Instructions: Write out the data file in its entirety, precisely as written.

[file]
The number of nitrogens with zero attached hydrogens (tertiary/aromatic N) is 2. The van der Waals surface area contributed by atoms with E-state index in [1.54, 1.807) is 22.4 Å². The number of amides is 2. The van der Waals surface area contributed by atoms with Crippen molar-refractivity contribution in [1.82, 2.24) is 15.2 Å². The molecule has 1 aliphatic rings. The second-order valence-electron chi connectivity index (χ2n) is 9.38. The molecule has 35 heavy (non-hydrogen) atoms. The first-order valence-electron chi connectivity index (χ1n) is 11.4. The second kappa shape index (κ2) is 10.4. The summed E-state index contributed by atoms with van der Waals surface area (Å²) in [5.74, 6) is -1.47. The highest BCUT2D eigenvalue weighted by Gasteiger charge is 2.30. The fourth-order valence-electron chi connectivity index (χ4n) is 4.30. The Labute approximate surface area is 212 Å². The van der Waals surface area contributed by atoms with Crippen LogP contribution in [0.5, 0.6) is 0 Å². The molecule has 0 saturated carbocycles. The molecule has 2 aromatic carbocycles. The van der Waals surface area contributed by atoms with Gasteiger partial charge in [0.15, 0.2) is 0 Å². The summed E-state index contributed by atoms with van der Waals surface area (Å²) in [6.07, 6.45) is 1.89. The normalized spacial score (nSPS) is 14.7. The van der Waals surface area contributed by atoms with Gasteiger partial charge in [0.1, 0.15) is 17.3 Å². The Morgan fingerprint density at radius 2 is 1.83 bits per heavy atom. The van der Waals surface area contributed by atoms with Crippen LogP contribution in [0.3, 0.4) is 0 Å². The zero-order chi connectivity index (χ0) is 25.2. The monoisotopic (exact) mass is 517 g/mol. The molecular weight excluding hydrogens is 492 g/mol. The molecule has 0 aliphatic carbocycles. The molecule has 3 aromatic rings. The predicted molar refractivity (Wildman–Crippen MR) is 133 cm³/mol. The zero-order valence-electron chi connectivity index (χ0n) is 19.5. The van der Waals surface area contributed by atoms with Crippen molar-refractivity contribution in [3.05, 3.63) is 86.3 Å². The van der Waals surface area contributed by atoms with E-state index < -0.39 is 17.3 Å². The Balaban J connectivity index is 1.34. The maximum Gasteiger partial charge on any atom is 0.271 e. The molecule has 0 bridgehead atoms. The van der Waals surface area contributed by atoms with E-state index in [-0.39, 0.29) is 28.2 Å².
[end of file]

The number of nitrogens with zero attached hydrogens (tertiary/aromatic N) is 2. The van der Waals surface area contributed by atoms with E-state index in [1.54, 1.807) is 22.4 Å². The number of amides is 2. The van der Waals surface area contributed by atoms with Crippen molar-refractivity contribution in [1.82, 2.24) is 15.2 Å². The molecule has 1 aliphatic rings. The second-order valence-electron chi connectivity index (χ2n) is 9.38. The molecule has 35 heavy (non-hydrogen) atoms. The first-order valence-electron chi connectivity index (χ1n) is 11.4. The second kappa shape index (κ2) is 10.4. The summed E-state index contributed by atoms with van der Waals surface area (Å²) in [5.74, 6) is -1.47. The highest BCUT2D eigenvalue weighted by Gasteiger charge is 2.30. The fourth-order valence-electron chi connectivity index (χ4n) is 4.30. The Labute approximate surface area is 212 Å². The van der Waals surface area contributed by atoms with Crippen LogP contribution in [0.5, 0.6) is 0 Å². The molecule has 0 saturated carbocycles. The molecule has 2 aromatic carbocycles. The van der Waals surface area contributed by atoms with Gasteiger partial charge in [0.15, 0.2) is 0 Å². The summed E-state index contributed by atoms with van der Waals surface area (Å²) in [6.07, 6.45) is 1.89. The normalized spacial score (nSPS) is 14.7. The van der Waals surface area contributed by atoms with Gasteiger partial charge in [0.1, 0.15) is 17.3 Å². The Morgan fingerprint density at radius 2 is 1.83 bits per heavy atom. The van der Waals surface area contributed by atoms with Crippen LogP contribution in [0.3, 0.4) is 0 Å². The zero-order chi connectivity index (χ0) is 25.2. The monoisotopic (exact) mass is 517 g/mol. The molecular weight excluding hydrogens is 492 g/mol. The molecule has 0 aliphatic carbocycles. The molecule has 3 aromatic rings. The predicted molar refractivity (Wildman–Crippen MR) is 133 cm³/mol. The zero-order valence-electron chi connectivity index (χ0n) is 19.5. The van der Waals surface area contributed by atoms with Crippen molar-refractivity contribution in [3.05, 3.63) is 86.3 Å². The van der Waals surface area contributed by atoms with E-state index < -0.39 is 17.3 Å². The Balaban J connectivity index is 1.34. The maximum Gasteiger partial charge on any atom is 0.271 e. The molecule has 0 bridgehead atoms. The van der Waals surface area contributed by atoms with E-state index in [-0.39, 0.29) is 28.2 Å².